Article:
Artist to Watch

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The premier guide for new and significant artists in rock, blues, and folk - including NPR-syndicated World Cafe ®

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24/7 Musical discovery. A unique mix of emerging and heritage blues, rock, world, folk, and alt-country artists.

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Join David Dye as he navigates the World Cafe through live performances and interviews with celebrated and emerging artists.

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Folk music radio streaming on the web; Americana, Roots Music, recordings, and stories from folk's best.
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Aimee Mann returns with her fifth solo album, The Forgotten Arm, a "concept album," that loosely tells the story of John and Caroline as they meet, fall in love and road trip across the country together. On her web site, Mann tells the story of these two lovers. "The guy's a Vietnam vet and a boxer, but he's also a drug addict, and she's trying to get away from the dead end world where she lives in the South.

Three years after his post 9/11 inspired rock record The Rising , and the incredible tour that followed with the E Street Band, the Boss returns with a sparse, folk and country inspired collection of songs. Many of these songs were written in 1997 on the road during Springsteen's solo The Ghost Of Tom Joad tour, and were intended to be a follow-up to Springsteen's 1995 John Steinbeck-inspired acoustic record.

Fair & Square is singer-songwriter John Prine's first album of original material in nine years and comes after his recovery from a bout with cancer. His last studio album was the Grammy-nominated Lost Dogs & Mixed Blessings. It included some classic Prine stories - "New Train," "Ain't Hurtin' Nobody," "Humidity Built The Snowman," and continued to showcase an American icon at the top of his game and craft - some thirty years after his brilliant 1971 debut that included songs like "Angel From Montgomery," "Sam Stone," and "Hello In There."

With bossa nova beats, trip-hop, Jamaican dub, and world grooves galore, the Washington DC based DJ duo of Rob Garza and Eric Hilton are back with The Cosmic Game, their fourth record. Since the mid-90's Hilton and Garza have created their own flourishing cultural cottage industry with their own record label and a niteclub, restaurant and bar in Washington, DC. Starting out as DJ's catering to fans or rare-groove and acid-jazz music, they broadened their sound to include an ecelctic mix of groove and ambient genres of music. The Cosmic Game is their finest studio record yet.

South California native Billy Miles was discovered by producer and musician Andre Williams while Miles was making the rounds of small clubs in Los Angeles. With her excellent debut release and words of praise spreading from fans that have seen her live shows, Miles is an exciting and exotic new talent.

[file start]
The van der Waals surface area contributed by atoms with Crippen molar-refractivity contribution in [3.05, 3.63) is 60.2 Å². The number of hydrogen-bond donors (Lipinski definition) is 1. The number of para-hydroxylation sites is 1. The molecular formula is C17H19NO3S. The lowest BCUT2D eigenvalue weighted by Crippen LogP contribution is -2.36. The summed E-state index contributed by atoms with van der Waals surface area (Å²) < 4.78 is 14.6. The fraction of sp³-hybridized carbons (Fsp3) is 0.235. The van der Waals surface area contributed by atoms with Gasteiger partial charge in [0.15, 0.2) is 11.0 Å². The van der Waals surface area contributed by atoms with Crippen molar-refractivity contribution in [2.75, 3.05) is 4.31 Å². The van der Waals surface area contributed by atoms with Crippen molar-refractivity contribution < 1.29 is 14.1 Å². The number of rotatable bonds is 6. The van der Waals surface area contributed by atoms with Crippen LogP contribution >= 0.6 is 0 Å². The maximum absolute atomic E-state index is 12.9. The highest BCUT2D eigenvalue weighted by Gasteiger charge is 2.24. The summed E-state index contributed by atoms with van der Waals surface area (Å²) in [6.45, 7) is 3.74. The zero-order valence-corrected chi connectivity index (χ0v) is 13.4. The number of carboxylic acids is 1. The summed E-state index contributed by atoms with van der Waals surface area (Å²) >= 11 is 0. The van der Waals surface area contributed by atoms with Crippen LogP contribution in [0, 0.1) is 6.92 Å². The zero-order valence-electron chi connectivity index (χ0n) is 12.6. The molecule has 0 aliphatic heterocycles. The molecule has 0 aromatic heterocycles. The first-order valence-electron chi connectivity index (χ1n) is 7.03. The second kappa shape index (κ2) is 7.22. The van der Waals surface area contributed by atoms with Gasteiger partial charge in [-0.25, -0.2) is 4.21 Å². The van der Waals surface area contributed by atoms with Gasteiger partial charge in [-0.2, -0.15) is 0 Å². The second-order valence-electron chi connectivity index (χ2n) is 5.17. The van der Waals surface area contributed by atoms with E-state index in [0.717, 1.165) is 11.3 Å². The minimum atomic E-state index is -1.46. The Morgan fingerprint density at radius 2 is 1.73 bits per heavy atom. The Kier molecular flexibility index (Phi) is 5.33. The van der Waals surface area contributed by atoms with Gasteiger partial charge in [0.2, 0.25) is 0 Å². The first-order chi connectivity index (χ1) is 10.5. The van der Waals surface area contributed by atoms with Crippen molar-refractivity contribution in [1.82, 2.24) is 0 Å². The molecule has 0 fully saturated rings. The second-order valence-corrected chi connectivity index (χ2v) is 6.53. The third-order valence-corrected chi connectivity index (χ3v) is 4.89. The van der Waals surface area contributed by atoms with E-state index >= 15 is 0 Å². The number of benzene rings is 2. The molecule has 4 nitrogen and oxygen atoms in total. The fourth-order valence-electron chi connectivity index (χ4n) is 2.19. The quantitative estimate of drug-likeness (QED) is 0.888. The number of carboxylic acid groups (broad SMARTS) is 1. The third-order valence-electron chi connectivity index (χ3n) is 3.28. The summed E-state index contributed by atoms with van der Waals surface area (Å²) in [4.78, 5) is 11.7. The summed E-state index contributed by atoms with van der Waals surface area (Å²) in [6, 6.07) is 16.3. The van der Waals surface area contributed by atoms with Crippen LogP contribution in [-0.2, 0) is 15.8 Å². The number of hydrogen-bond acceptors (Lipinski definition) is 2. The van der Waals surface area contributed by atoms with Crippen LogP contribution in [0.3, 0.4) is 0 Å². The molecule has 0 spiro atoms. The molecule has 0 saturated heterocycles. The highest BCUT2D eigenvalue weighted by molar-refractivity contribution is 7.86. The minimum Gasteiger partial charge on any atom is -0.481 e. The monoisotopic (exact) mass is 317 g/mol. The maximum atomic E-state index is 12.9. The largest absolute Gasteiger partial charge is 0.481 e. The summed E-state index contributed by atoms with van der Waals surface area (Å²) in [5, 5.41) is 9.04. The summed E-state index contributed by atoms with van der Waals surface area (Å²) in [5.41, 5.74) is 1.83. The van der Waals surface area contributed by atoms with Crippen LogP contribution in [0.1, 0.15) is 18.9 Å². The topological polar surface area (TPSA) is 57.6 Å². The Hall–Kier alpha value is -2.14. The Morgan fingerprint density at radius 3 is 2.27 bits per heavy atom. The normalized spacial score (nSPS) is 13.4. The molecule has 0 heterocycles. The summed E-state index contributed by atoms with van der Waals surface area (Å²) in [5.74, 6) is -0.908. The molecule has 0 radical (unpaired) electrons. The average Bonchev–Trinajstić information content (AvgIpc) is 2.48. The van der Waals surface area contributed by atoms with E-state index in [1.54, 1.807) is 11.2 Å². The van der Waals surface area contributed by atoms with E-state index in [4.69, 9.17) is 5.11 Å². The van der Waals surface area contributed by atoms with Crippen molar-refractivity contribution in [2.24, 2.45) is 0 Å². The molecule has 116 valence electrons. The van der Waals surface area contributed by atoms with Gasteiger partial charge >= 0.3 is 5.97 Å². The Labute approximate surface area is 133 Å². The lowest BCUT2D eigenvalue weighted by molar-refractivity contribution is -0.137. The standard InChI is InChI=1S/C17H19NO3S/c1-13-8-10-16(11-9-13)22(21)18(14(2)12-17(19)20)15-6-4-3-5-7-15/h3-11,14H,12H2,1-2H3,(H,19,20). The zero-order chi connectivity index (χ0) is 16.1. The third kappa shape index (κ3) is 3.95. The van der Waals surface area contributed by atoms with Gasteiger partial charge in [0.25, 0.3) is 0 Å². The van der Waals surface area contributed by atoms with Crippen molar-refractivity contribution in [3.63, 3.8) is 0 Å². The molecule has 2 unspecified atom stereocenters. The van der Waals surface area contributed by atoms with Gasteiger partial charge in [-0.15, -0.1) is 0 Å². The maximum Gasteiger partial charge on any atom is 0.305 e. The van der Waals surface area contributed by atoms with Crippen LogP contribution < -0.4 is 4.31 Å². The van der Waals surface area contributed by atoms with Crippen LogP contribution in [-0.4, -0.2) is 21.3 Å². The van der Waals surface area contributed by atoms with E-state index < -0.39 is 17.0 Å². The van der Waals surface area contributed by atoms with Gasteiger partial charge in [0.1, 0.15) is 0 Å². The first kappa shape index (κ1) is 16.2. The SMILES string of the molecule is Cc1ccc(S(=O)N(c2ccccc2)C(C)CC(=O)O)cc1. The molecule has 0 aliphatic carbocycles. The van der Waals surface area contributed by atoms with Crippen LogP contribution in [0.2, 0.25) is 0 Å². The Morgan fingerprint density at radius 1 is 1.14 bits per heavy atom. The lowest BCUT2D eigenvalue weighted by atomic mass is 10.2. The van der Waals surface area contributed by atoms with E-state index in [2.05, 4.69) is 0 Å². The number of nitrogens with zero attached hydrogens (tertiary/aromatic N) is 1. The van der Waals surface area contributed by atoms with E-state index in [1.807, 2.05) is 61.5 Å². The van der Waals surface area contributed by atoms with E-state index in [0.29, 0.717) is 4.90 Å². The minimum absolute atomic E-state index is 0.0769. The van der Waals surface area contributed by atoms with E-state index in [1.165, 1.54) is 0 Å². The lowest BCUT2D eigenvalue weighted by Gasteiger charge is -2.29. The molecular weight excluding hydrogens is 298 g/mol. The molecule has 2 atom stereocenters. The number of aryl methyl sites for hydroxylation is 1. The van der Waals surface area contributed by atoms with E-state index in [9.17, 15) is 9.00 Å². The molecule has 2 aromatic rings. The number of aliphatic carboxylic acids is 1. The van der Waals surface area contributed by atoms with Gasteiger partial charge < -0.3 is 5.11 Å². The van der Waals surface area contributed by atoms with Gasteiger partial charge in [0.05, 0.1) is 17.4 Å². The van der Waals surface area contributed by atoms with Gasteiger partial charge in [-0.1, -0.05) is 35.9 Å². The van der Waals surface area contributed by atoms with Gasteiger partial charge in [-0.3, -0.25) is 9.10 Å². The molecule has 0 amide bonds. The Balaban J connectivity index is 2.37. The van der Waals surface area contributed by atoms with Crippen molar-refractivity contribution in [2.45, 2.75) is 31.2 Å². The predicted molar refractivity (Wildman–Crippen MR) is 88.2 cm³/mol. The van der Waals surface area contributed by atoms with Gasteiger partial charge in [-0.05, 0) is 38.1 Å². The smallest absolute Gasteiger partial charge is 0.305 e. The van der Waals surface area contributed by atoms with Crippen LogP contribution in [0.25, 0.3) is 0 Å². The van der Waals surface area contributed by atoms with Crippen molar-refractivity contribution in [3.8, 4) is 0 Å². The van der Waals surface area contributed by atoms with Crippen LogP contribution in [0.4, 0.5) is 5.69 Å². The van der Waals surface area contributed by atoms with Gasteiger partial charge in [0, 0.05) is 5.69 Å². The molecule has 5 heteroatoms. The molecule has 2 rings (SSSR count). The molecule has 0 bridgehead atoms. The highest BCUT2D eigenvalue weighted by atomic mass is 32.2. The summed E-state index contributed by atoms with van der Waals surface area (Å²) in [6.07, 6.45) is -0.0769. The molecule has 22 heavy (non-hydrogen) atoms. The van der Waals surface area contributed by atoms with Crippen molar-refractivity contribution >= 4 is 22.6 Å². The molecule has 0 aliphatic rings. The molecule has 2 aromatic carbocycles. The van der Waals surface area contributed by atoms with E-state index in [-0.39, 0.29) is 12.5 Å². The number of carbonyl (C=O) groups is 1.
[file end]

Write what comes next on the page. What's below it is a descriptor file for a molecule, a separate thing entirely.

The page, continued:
‘Guero’ is a wonderfully creative work that straddles the line between the mature sophistication of 1998’s ‘Mutations’ and the beat-driven excitement of his classic ‘Odelay’.

The Decemberists are a five piece band from Portland, Oregon and are fronted by singer/songwriter Colin Meloy. They take their name from the early 19th century secret society of Russian insurrectionists that led the revolution against the czars.

The John Butler Trio effortlessly combines gritty soulful vocals, elements of hip-hop, and Appalachian folk with subtle hints of everything from reggae to Zeppelin. Their new release is Sunrise Over The Sea and they are XPN's Artist To Watch this month.

Kathleen Edwards released her debut album, Failer, in January ’03 to critical acclaim and wide open arms (or is that ears) from WXPN listeners. One of XPN’s most popular albums and breakthrough artists that year, the Canadian singer-songwriter came on with killer songs, a tight little band and a feisty rock ‘n’ roll attitude. With comparisons to Lucinda Williams and influences like Neil Young and Tom Petty, Ms. Edwards established herself almost immediately as an artist of significance and she built herself a loyal cult-like audience.

Way back in the Winter of 2002, XPN mid-day host Helen Leicht began playing an independent release from a Philly based singer-songwriter named Amos Lee. Soulful and organic, Lee was making ends meet working at the Tin Angel in Philadelphia and honing his craft by playing open-mic nights and writing songs. After recording an EP, his music reached Helen - who directs XPN’s Philly Local program – and she began playing songs like “Colors” and “Arms Of A Woman.”

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